Virgin Orbit’s historic first attempt to launch satellites from British soil reached space late last night but ultimately fell short of reaching its target orbit.
After successfully taking off from the runway at Spaceport Cornwall and traveling to the designated drop zone, Cosmic Girl, the customized 747 that serves as the LauncherOne system’s carrier aircraft, successfully released the rocket. The 70-foot LauncherOne rocket was carrying a payload of nine satellites that were to be released into low orbital positions 300 or more miles above the Earth.
The rocket then ignited its engines, quickly going hypersonic and successfully reaching space. The flight then continued through successful stage separation and ignition of the second stage. However, at some point during the firing of the rocket’s second-stage engine and with the rocket traveling at a speed of more than 11,000 miles per hour, the system experienced an anomaly that prevented it from reaching orbit.
The mission did not achieve its final orbit, but by reaching space and achieving numerous significant first-time achievements, it represents an important step forward. The effort behind the flight brought together new partnerships and integrated collaboration from a wide range of partners, including the UK Space Agency, the Royal Air Force, the Civil Aviation Authority, the US Federal Aviation Administration, the National Reconnaissance Office, and more, and demonstrated that space launch is achievable from UK soil.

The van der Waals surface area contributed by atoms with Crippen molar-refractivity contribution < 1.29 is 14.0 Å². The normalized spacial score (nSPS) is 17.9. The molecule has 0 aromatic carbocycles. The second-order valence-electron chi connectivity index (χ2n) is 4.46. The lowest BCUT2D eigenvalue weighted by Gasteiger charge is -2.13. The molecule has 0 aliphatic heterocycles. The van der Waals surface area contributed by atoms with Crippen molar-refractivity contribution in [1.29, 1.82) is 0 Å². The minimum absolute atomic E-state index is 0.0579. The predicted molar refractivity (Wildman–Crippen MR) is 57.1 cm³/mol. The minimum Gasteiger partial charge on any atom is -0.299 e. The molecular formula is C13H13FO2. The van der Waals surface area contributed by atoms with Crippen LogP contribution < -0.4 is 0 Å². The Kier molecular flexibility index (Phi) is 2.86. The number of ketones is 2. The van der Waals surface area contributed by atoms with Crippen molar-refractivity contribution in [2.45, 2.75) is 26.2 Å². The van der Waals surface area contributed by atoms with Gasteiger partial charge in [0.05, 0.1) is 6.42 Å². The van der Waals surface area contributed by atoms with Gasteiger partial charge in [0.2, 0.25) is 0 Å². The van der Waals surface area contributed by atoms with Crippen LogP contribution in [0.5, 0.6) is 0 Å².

Out of five LauncherOne missions carrying payloads for private companies and governmental agencies, this is the first to fall short of delivering its payloads to their precise target orbit.
Virgin Orbit is reviewing the launch data to identify the source of the failure. The carrier 747 jet and its crew safely returned and landed at Spaceport Cornwall in southwest England.
“While we are very proud of the many things that we successfully achieved as part of this mission, we are mindful that we failed to provide our customers with the launch service they deserve,” said Dan Hart, Virgin Orbit CEO. “The first-time nature of this mission added layers of complexity that our team professionally managed through; however, in the end, a technical failure appears to have prevented us from delivering the final orbit. We will work tirelessly to understand the nature of the failure, make corrective actions, and return to orbit as soon as we have completed a full investigation and mission assurance process.”